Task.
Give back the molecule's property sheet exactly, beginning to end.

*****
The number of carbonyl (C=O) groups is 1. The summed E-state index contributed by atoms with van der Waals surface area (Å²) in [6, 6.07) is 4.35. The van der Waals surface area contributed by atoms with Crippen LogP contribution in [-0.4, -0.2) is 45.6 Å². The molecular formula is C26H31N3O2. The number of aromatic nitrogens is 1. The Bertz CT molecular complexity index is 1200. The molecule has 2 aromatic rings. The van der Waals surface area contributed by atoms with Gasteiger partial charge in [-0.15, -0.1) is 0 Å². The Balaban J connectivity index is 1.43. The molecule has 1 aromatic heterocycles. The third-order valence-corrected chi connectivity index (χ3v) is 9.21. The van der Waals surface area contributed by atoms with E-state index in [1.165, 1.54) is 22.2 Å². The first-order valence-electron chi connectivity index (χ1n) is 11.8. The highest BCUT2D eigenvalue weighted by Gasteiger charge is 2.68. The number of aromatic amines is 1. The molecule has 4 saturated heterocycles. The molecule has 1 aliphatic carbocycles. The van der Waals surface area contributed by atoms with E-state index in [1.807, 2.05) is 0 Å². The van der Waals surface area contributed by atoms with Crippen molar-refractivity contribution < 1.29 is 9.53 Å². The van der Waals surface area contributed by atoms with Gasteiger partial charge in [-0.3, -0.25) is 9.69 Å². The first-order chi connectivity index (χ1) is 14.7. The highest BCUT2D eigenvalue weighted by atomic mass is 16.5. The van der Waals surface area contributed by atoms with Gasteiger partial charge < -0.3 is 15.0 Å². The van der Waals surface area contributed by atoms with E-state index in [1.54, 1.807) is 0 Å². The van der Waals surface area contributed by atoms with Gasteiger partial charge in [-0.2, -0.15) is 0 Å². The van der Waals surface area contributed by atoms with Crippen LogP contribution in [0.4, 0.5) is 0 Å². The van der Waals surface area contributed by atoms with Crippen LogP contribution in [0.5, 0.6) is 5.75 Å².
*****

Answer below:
The number of carbonyl (C=O) groups is 1. The summed E-state index contributed by atoms with van der Waals surface area (Å²) in [6, 6.07) is 4.35. The van der Waals surface area contributed by atoms with Crippen LogP contribution in [-0.4, -0.2) is 45.6 Å². The molecular formula is C26H31N3O2. The number of aromatic nitrogens is 1. The Bertz CT molecular complexity index is 1200. The molecule has 2 aromatic rings. The van der Waals surface area contributed by atoms with Gasteiger partial charge in [-0.15, -0.1) is 0 Å². The Balaban J connectivity index is 1.43. The molecule has 1 aromatic heterocycles. The third-order valence-corrected chi connectivity index (χ3v) is 9.21. The van der Waals surface area contributed by atoms with E-state index in [1.165, 1.54) is 22.2 Å². The first-order valence-electron chi connectivity index (χ1n) is 11.8. The highest BCUT2D eigenvalue weighted by Gasteiger charge is 2.68. The number of aromatic amines is 1. The molecule has 4 saturated heterocycles. The molecule has 1 aliphatic carbocycles. The van der Waals surface area contributed by atoms with E-state index in [1.807, 2.05) is 0 Å². The van der Waals surface area contributed by atoms with Crippen molar-refractivity contribution < 1.29 is 9.53 Å². The van der Waals surface area contributed by atoms with Gasteiger partial charge in [-0.3, -0.25) is 9.69 Å². The first-order chi connectivity index (χ1) is 14.7. The highest BCUT2D eigenvalue weighted by atomic mass is 16.5. The van der Waals surface area contributed by atoms with Gasteiger partial charge < -0.3 is 15.0 Å². The van der Waals surface area contributed by atoms with E-state index in [1.54, 1.807) is 0 Å². The van der Waals surface area contributed by atoms with Gasteiger partial charge in [-0.2, -0.15) is 0 Å². The van der Waals surface area contributed by atoms with Crippen LogP contribution in [0.4, 0.5) is 0 Å². The van der Waals surface area contributed by atoms with Crippen LogP contribution in [0.5, 0.6) is 5.75 Å².